The iPhone 5’s call speaker is pretty good, but there are times when it could be a little louder — like when you’re in a crowded place. As always, the jailbreak community has a solution to that problem. It’s called Volume Amplifier, and it’s a new tweak that promises to amplify your iPhone’s call speaker volume by 200%.
There are a ton of Bluetooth headsets on the market today, and because I prefer talking hands-free, I’ve tried a lot of them. But as a Bluetooth enthusiast (yes, we exist), I’ve been continually frustrated. That’s because all the headsets I’ve tried thus far have missed the mark, especially when paired with an iPhone, delivering callers’ voices as muddy and hard to decipher, or making me sound like I live under the sea (I don’t).
Voyager Legend UC Bluetooth Headset by Plantronics Category: iOS and Mac Accessories Works With: iPhone, iPod, iPad, Mac Price: $200
So when I got my hands on the Plantronics Voyager Legend UC, with its promises of excellent audio, call routing touch technology, and the ability to work on both my Mac and iOS device, I was dubious. Not anymore. This little Legend hasn’t just proved my first impressions wrong, I’m now convinced it’s the best Bluetooth headset I’ve ever used.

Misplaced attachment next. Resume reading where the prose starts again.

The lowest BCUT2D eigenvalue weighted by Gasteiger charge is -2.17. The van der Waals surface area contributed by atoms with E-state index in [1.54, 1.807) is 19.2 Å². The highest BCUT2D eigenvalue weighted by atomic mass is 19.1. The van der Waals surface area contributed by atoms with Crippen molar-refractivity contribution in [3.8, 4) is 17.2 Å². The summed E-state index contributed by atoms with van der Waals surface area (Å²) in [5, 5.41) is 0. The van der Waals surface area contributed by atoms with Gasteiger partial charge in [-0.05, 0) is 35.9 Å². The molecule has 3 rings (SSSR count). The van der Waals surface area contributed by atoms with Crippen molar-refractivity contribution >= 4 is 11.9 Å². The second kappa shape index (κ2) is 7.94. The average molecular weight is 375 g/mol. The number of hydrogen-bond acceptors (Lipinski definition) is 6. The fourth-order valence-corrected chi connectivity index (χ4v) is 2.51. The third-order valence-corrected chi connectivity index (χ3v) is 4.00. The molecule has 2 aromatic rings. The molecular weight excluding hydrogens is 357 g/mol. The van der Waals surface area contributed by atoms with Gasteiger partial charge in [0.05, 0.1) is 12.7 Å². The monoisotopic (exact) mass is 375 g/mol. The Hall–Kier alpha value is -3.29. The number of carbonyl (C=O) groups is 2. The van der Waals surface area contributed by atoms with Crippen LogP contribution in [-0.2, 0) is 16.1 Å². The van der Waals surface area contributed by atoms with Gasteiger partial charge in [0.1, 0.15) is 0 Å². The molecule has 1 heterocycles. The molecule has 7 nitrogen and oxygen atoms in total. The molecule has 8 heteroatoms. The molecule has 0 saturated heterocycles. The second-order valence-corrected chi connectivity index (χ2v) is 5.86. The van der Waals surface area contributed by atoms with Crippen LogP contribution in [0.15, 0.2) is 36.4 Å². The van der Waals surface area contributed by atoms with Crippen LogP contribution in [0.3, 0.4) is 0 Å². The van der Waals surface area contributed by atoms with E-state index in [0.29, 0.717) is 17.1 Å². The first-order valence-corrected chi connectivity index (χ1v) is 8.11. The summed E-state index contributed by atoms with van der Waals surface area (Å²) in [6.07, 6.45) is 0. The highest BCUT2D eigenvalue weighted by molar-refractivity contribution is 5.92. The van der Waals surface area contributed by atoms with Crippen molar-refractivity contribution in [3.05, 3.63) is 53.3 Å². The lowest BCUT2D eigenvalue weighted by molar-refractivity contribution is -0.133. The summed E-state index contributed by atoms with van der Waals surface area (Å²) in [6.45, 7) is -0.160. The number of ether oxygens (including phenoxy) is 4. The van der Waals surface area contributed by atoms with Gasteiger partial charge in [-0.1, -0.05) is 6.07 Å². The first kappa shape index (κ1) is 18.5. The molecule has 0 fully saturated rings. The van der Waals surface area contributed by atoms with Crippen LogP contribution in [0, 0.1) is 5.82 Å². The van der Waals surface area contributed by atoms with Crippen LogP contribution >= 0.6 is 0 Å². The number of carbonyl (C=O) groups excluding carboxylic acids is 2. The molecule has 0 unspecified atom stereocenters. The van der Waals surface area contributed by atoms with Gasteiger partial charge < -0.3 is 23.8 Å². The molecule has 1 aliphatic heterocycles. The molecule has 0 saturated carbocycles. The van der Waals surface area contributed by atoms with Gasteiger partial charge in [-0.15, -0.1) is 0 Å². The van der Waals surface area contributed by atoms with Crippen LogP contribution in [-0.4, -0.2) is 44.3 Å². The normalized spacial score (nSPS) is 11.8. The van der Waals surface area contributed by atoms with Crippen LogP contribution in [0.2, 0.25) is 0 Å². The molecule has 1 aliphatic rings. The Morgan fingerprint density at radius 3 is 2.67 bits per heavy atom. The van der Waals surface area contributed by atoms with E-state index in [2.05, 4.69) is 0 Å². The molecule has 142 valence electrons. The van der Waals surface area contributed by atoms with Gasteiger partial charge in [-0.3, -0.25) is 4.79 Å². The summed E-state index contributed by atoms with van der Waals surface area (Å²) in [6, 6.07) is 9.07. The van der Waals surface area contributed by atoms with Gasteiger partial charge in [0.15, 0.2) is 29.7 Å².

Like the Plantronics Voyager Legend we reviewed a few months ago, Jabra’s new folding-boom Motion series incorporates motion sensors — so they can do things like automatically answer calls when you place the headset to your ear, and even automatically adjust the volume.
This isn’t the smallest headset. In fact, Motorola’s Elite Sliver Bluetooth Headset ($130) is actually bulkier than many other personal BT headsets. Its trick, though, is to hide most of the bulk behind the user’s ear, leaving just a sliver — hence the name — of technology visbile.
But the Sliver isn’t just a one-trick pony; its case also doubles as a battery that will top off the Sliver when the headset is housed in the case (which actually does triple duty as a charger).
A long time ago, before this site was born, we reviewed the Altec Lansing BackBeat 906 Bluetooth headphones, and liked ’em. Plantronics had their own identical version of the 906, as they had owned Plantronics since 2005 (the two companies parted ways about the time the 906 was released).
The Plantronics BackBeat Go ($100) is an evolution of the 906. Same principle — wireless (meaning there’s no wire conecting the player with the headset) music and calls in a compact form via the magic of Bluetooth — but in an even smaller and more svelte form factor. Should be even more fantstic, right? Let’s take a look.